Looking at the refs I see that a technical professional article by Vermeulen was used referencing the Journal of Roman Studies. What struck me is that the article is not used in any development you would expect. Subsequent recaps on the Internet indicate there is some really good information in there about the Potenza Valley. I would not know, you cannot access the article without buying the journal. The same is true of the other technical reference. No, the information is quite elementary and is opinionated. You would not expect professionals to be making an arbitrary statement of the length of the Iron Age and the other information. Not only that, but the article is about all of Picenum and not just the Potenza Valley. I note also that the notes are not on the information, they are placed regularly at the end of every paragraph. So, looking up the editor in the history I find some unregistered user from 2007 who only ever worked on WP that year and that not very much. From the comments in the history I can see that this is the same set of juveniles that made the comments above. Now, what would these juveniles be doing with expensive technical references you can only get in college libraries? My judgement is, nothing. They copied the refs off the Internet, I believe, without specific relevance, to lend credibility to their efforts. So ,what to do? The article needs expansion. Most of what is written there will be overwritten. That information is easily found in many of the books that ARE accessible. I am sure I do not need any visits to Boston University Library to check out these refs. So, they are going out. If my inferences are wrong, speak up, do a little more work, come back and say something mature and credible. Otherwise, my children, I must say that if you expect to go on with your educations this is not the way to do your homework and write your papers. Don't you think WP counts for anything? Until I get around to putting something credible in, I will not change them. I would say to the public, don't think you have to keep THOSE references around. There are plenty more out there to find.Dave (talk) 14:39, 28 August 2010 (UTC)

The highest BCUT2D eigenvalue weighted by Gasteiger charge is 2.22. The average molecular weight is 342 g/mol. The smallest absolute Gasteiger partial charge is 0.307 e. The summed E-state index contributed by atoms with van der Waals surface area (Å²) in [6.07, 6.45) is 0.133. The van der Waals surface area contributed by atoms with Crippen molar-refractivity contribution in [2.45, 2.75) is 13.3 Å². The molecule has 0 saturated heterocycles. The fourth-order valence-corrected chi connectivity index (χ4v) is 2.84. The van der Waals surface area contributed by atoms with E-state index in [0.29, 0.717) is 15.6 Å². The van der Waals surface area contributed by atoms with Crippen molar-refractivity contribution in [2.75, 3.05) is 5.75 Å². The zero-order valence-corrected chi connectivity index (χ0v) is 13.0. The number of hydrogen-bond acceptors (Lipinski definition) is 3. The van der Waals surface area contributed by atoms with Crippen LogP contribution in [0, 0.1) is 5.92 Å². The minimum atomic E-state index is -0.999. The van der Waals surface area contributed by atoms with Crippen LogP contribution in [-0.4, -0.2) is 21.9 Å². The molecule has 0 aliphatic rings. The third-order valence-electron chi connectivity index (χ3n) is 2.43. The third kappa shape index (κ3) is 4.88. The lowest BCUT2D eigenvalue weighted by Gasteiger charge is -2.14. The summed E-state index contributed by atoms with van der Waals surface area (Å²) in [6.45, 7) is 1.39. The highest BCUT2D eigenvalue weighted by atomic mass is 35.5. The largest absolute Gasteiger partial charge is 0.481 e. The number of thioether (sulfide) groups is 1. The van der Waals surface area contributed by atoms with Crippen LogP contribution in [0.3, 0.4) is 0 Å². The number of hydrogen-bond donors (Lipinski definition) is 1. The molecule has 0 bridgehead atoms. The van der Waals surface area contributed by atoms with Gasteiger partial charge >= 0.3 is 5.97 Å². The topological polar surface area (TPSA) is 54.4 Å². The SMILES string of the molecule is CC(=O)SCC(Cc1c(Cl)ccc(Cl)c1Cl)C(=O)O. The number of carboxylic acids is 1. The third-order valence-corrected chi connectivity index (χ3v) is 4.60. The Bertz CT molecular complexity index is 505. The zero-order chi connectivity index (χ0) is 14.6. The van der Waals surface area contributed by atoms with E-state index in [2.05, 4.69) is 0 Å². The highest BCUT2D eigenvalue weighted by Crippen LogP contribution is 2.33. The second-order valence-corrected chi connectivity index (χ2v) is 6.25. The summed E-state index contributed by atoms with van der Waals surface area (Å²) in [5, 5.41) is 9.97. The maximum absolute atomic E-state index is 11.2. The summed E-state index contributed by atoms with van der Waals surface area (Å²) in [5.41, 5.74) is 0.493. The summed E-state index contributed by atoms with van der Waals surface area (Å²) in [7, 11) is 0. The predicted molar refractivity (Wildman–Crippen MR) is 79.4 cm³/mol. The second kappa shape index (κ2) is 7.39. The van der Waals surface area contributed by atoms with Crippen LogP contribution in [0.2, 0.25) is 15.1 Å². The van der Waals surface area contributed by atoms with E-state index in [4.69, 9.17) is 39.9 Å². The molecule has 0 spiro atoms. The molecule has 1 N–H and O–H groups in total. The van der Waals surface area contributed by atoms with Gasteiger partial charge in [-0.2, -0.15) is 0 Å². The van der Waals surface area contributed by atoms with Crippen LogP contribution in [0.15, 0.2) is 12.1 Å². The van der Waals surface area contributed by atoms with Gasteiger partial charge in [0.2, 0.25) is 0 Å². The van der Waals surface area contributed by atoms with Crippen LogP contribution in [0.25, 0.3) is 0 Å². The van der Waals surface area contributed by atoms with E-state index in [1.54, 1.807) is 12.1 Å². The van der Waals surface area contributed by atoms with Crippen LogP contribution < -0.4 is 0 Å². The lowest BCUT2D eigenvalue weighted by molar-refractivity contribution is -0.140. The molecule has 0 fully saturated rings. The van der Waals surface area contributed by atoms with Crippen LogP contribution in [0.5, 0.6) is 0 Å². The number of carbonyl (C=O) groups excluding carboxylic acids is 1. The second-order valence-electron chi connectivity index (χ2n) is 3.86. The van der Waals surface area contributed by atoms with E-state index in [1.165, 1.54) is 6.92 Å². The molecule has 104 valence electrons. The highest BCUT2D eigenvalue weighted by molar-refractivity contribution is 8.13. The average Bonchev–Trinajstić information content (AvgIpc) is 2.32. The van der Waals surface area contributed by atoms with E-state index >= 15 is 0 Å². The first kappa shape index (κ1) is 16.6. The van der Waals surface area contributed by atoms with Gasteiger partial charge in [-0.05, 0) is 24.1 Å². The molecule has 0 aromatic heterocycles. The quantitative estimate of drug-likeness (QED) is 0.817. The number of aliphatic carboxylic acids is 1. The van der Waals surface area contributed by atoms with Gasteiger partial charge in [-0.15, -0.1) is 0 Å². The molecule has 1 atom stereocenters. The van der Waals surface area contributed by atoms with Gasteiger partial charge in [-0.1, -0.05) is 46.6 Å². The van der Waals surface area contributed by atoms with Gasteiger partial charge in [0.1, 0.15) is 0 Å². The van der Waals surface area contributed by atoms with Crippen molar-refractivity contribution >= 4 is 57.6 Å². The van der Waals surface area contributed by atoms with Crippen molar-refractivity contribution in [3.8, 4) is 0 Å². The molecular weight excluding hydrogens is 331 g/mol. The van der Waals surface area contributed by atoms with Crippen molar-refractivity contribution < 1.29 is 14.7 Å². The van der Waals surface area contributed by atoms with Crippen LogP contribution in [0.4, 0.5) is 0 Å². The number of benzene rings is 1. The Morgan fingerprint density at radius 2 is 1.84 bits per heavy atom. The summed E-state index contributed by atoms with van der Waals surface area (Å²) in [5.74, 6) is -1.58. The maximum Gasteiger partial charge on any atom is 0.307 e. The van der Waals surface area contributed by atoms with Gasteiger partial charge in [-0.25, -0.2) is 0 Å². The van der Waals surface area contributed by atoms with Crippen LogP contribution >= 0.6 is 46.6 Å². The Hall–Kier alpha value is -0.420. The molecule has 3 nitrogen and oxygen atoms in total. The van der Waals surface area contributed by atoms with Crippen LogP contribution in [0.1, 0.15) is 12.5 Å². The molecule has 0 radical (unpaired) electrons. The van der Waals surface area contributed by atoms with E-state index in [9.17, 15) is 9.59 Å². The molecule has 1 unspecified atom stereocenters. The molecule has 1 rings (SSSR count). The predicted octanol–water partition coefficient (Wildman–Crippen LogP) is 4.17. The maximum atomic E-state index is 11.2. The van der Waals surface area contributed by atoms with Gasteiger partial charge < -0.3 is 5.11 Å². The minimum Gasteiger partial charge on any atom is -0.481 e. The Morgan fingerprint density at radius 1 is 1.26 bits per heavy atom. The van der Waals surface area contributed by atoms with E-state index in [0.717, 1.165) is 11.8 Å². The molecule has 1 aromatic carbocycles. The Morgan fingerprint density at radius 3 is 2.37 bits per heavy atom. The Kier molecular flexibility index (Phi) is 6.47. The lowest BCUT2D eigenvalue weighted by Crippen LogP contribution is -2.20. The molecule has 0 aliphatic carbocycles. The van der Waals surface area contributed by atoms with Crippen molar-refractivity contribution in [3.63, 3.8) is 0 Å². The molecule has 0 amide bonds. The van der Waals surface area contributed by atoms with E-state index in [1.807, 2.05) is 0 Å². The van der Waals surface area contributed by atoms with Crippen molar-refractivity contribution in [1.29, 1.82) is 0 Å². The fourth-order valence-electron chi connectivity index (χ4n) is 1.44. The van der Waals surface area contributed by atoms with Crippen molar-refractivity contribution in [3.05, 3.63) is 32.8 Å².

How do we know that Picenum is an exonym "assigned" by the Romans? Even if the Greek name Pikēnon comes only from an Imperial-era source (that is to say, Strabo) and is simply a Greek translation of Picenum, how do we know that Picenum wasn't simply a latinization of the Sabellic name? After all, the Sabellic languages are closely related to Latin as Italic languages, and many words are similar. There was, moreover, a legend that associated the Picenes with Latin picus, "woodpecker" (Umbrian peiqu, as explained here); although there is no reason to think that this would accord with an actual scientific etymology of the name, it does indicate at least that the Romans could have invented the derivation from picus because (as was standard practice in ancient etymology) it sounded like the name they found used among the Picenes. At any rate, there's no citation for the claim that this is an "exonym." Cynwolfe (talk) 22:01, 9 August 2011 (UTC)
- Bunson, M: Encyclopedia of the Roman Empire, p. 327. Facts on File, Inc. 1994.
- Mish, Frederick C., Editor in Chief. “Picenum". Webster’s Ninth New Collegiate Dictionary. 9th ed. Springfield, MA: Merriam-Webster Inc., 1985. ISBN 0-87779-508-8, ISBN 0-87779-509-6 (indexed), and ISBN 0-87779-510-X (deluxe).
- Bunson, M: Encyclopedia of the Roman Empire, p. 327. Facts on File, Inc. 1994.